The Observatory Roof
The roof is basically made of two triangular side pieces separated on the “top” side by five 2-inch x3-inch cross-beams. Two other beams, one each between the
other apexes of the triangles, were added to make the structure more rigid.
Four wheels were positioned and marked on the bottom side of each triangle. 1-inch deep recesses were then cut into the beams, with a router, so that the aluminium wheel frames would sit into them (a router makes cutting such recesses to the same depth very easy). This meant the roof would ride a little less high off the basic observatory structure than would otherwise be the case. Combined with the grooves cut into the roof rails, the bottom of the roof now rides just over half an inch above the rails.
The wheels were then bolted into place and the basic roof frame was manhandled into position at the end of the rails. Standing upright, with the wheels facing the observatory, the roof-frame was lifted and tilted until the wheels settled into the rail grooves. This would be the first real test of the wheel-in-groove design and of the accuracy in my measurements.
For the most part, the test was successful. The roof ran relatively smoothly the length of the rails, but the wheels did have a tendency to stick when being rolled from over the observatory proper into the “rolled off” position. Evidently, the rails weren’t exactly parallel. A quick check by eye showed that the wheels were rubbing against the outer edges of the grooves, so the rails were converging slightly. Some minor work with the router widened the grooves at the appropriate positions.
With the roof frame in position, plywood was cut to fit on top of the frame and around the edges of the roof. A 3” overhang was left all the way round for water runoff. Some help was drafted in to help with laying the roofing felt. This was a real test of the entire observatory’s structural strength as it had to support two (slightly) overweight men during this phase. I wasn’t sure if the whole thing would take our weight or collapse like a house of cards beneath us. We need not have worried. The structure was sound (something of a pleasant surprise to me!)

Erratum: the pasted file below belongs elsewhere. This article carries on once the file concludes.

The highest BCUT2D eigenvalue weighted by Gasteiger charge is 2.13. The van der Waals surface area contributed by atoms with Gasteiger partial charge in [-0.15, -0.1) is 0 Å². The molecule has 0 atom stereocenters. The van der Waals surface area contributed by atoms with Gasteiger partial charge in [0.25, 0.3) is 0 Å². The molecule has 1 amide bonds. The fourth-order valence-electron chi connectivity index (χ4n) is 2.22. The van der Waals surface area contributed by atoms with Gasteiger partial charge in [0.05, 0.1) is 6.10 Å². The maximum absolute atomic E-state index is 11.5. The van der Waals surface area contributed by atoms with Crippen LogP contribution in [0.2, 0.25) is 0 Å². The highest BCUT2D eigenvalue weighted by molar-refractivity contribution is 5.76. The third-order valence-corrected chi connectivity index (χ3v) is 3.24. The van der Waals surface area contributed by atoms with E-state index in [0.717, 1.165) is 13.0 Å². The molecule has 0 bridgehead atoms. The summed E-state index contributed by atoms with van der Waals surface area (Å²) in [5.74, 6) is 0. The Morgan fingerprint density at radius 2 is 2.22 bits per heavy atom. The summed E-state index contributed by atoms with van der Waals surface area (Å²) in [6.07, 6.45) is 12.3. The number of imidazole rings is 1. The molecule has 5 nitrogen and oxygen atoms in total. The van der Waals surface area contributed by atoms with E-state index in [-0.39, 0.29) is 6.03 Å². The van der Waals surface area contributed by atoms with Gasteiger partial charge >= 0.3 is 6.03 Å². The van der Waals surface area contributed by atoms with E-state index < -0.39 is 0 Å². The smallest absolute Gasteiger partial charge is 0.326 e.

The weight of the roof was increased quite considerably by the addition of the plywood, nails and roofing felt. I was concerned that one person alone would not be able to roll the roof off or, indeed, back again. This was something I just had to have faith in since I didn’t do any calculations on the roof’s eventual weight or how much load would need to be brought to bear to get it moving (well, who would?…except, maybe, a professional builder?)
Anyhow, my luck was in, and I could just about move the roof using just one hand. Since I didn’t want any old passing opportunist to come along, just roll off the roof and nick any equipment inside the observatory, I needed some way to lock the roof in its closed position. I though about various locks, levers and bolts, but the simplest solution was to use two G-clamps (one either side of the observatory on the inside) to clamp the roof to the rails. It’s surprisingly effective!
With construction basically finished, there was one slight problem – the observatory leaked like a sieve. And the wind howled through the gaps between the roof and the observatory base.
Pine cladding was nailed in position around the outside of the observatory and the roof. The cladding was also placed on the door, hiding the hinges from view and preventing them from being unscrewed. Two wooden strips were then added to the rolling sides of the roof. These hung just outside the observatory walls so as they would not impede movement of the roof but would prevent the wind and rain from blowing through the roof-wall gap
I waited for the next rainstorm to arrive. Typically, I didn’t have long to wait. The observatory still leaked, not as badly but there were definitely some precise areas of water entry. What I found was happening was that water was running along the grooves from outside (where they were collecting rain) and trickling down the joints where the roof rails met at the top of the observatory walls. Drilling a few drainage holes through the outside sections of the rails cured that problem, but the observatory still leaked.
This time the cause was rainwater running down the grooves formed by the tongue-in-groove cladding on the roof. The water actually ran behind the wind-breaking wooden strips and dripped onto the joins between the inner plywood and outer cladding on the lower observatory walls.
Out came the silicone sealant. Every join and joint received a liberal application. A thick strip was also placed behind both wind-break strips to prevent water dripping in that way.
The next rainstorm came and the observatory was...dry. Success at last! That is, until the next time I entered the observatory (a few days later), I noticed dark splotches covered all the exposed plywood surfaces. Fungus!
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